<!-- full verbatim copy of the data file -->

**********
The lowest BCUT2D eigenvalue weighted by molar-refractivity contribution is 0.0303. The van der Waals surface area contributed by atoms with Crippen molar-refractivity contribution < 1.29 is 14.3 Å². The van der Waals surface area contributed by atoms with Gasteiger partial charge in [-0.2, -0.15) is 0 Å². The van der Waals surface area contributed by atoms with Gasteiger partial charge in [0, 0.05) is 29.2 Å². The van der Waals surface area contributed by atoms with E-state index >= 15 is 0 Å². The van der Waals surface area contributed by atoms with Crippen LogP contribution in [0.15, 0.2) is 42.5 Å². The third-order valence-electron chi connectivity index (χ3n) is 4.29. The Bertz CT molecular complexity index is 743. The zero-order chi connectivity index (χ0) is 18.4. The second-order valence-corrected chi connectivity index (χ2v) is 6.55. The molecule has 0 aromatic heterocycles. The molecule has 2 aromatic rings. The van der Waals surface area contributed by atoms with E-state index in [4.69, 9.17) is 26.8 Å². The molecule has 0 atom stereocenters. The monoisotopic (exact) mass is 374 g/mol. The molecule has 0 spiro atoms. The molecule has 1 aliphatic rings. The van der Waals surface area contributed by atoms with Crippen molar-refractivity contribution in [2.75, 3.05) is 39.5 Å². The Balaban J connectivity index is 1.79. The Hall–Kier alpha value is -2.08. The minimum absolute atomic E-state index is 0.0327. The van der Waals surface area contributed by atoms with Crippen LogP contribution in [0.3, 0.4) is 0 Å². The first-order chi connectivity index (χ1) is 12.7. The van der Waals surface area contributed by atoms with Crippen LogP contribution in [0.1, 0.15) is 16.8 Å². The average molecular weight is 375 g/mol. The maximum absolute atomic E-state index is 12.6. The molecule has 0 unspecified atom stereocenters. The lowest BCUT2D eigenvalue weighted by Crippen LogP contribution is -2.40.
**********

The lowest BCUT2D eigenvalue weighted by molar-refractivity contribution is 0.0303. The van der Waals surface area contributed by atoms with Crippen molar-refractivity contribution < 1.29 is 14.3 Å². The van der Waals surface area contributed by atoms with Gasteiger partial charge in [-0.2, -0.15) is 0 Å². The van der Waals surface area contributed by atoms with Gasteiger partial charge in [0, 0.05) is 29.2 Å². The van der Waals surface area contributed by atoms with E-state index >= 15 is 0 Å². The van der Waals surface area contributed by atoms with Crippen LogP contribution in [0.15, 0.2) is 42.5 Å². The third-order valence-electron chi connectivity index (χ3n) is 4.29. The Bertz CT molecular complexity index is 743. The zero-order chi connectivity index (χ0) is 18.4. The second-order valence-corrected chi connectivity index (χ2v) is 6.55. The molecule has 0 aromatic heterocycles. The molecule has 2 aromatic rings. The van der Waals surface area contributed by atoms with E-state index in [4.69, 9.17) is 26.8 Å². The molecule has 0 atom stereocenters. The monoisotopic (exact) mass is 374 g/mol. The molecule has 0 spiro atoms. The molecule has 1 aliphatic rings. The van der Waals surface area contributed by atoms with Crippen molar-refractivity contribution in [2.75, 3.05) is 39.5 Å². The Balaban J connectivity index is 1.79. The Hall–Kier alpha value is -2.08. The minimum absolute atomic E-state index is 0.0327. The van der Waals surface area contributed by atoms with Crippen LogP contribution in [0.3, 0.4) is 0 Å². The first-order chi connectivity index (χ1) is 12.7. The van der Waals surface area contributed by atoms with Crippen LogP contribution in [0.1, 0.15) is 16.8 Å². The average molecular weight is 375 g/mol. The maximum absolute atomic E-state index is 12.6. The molecule has 0 unspecified atom stereocenters. The lowest BCUT2D eigenvalue weighted by Crippen LogP contribution is -2.40.